Let’s get real. No matter how many people you hear talking about their coveted vinyl collections, streaming is how we listen to music these days. Four years ago, there were approximately 8 million people streaming, today: 41 million.  There’s no doubt that streaming has won the music wars, but the next question is, which provider should you use?

At FLIPP, the majority of the team was partial to Rdio. Not only was the user interface clean and easy to navigate, but we also used the open-source API to create our own jukebox system, where we could create a playlist by requesting songs and, most importantly, vetoing other people’s requests. When the fall of 2015 hit and Pandora bought and shut down Rdio, it wasn’t exactly a plane crash in Clear Lake, Iowa, but, nonetheless we were devastated. And it seems we weren’t alone.

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When we came to terms with the fact that there were no other streaming services with open API’s, we all went our separate ways in search of a new streaming service.

Now that we’ve time to adjust to our new streaming preferences here at FLIPP, we thought we’d take a look at who’s using what and why. With only dollar differences in price — we did a little digging, and here’s what we found out.


Eleven dollars, six FLIPPers , thirty million songs.

The majority of our team chose Spotify, and as only a team of designers and developers can do, we started tearing it apart immediately. First off, premium is the way to go. Otherwise you are perpetually on shuffle play, and that gets old real quick. It doesn’t have the most intuitive interface, often requiring multiple clicks to accomplish simple tasks. But music discovery is strong with the Discover Weekly playlist, a two-hour personalized playlist that Spotify builds for you based on your preferences and music you’ve saved. It’s frighteningly accurate. Seriously, try it. We use Spotify here at the  FLIPP office, sharing a massive playlist which plays throughout the day, currently hosting a total of 100 hrs and 27 minutes of music. That’s four days without repeating a track.


Ten dollars, four FLIPPers, thirty-seven million songs.

It’s a flat fee, but instead of media ownership like iTunes, it’s now essentially a virtual record store and efficient digital library. Three features that make Apple Music special: Beats 1, curated playlists and Connect. Beats 1 is about radio — streaming from across the world 24/7, interviews and worldwide broadcasts. Cool? Sure. So the whole curated playlist thing is all under the “For You” section of the app. Apple claims these playlists are made by real people, not algorithms. Connect is a social networking feature that lets fans follow artists, creating a space for these fans share with artists and vice versa. Oh and I should point out — there’s no free version. So there’s that. But, exciting news: Android users can access this service in the fall, and it will be available on Apple TV. We’re into that, seeing as our FLIPP Android count: 1. With four FLIPPers on board, we asked Emily why she chose Apple Music. She told us she’s long been committed to iTunes, and has bought all her music through Apple in the past —  so the transition was logical and seamless.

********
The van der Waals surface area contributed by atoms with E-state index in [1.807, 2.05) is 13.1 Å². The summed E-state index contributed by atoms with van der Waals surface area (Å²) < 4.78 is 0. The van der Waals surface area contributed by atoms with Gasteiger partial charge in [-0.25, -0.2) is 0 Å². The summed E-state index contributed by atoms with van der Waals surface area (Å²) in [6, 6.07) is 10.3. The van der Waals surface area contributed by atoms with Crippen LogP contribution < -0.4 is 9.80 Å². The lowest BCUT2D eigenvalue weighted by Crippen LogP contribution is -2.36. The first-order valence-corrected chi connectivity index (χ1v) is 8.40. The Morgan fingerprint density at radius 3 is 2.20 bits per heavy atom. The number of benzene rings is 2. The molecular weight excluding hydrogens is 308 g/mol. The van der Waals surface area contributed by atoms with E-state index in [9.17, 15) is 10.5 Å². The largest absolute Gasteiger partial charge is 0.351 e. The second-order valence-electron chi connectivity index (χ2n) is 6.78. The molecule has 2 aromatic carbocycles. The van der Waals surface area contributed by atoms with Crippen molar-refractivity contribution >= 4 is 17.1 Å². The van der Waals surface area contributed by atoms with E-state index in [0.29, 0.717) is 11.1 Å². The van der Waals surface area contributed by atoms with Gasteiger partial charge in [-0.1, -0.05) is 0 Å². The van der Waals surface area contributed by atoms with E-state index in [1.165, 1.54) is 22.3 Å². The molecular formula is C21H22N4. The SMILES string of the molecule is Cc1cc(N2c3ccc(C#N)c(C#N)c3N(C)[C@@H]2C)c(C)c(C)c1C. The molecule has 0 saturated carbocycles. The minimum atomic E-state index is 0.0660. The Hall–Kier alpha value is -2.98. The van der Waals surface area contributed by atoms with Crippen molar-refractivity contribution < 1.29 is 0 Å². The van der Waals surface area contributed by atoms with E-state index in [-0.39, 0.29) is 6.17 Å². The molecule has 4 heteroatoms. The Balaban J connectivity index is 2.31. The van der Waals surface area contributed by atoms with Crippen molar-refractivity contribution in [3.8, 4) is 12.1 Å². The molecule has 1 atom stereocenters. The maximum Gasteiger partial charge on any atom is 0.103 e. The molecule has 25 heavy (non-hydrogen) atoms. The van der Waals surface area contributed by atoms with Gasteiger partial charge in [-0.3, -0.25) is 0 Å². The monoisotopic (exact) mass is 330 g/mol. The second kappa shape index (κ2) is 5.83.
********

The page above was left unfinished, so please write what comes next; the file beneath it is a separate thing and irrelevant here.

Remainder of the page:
Nine dollars, one FLIPPer, thirty-five million songs.

So that leaves Google Play. So we did some research, and figured, why not just ask Rita why she likes it? Her answer: the easy, natural transition from the rest of her Google “stuff.” We’re talking: Gmail, YouTube, etc. Also, she’s a sucker for uploading personal mixes that aren’t already online to stream from the cloud. Apparently Rita has “a lot of DJ friends”, so this provider just made sense. But from what we’ve discovered, it’s lacking music exploration, and the ability to share playlists is weak. Hence why Rita is sourcing her DJ friend pool. That’s a non-negotiable for us here at FLIPP. We like to share stuff. But it’s great for people with local files, and the ability to upload their collection to the cloud to seamlessly tie into their newly added content. But, a huge win for Google Play is that is encompasses a Rdio feature we miss — the ability to thumbs up and down songs to direct your music path.

So here we are six months after the end of Rdio, and none of the other streaming services available have singlehandedly replaced everything Rdio did well. Here’s hoping Pandora has a plan to relaunch the service sometime soon.


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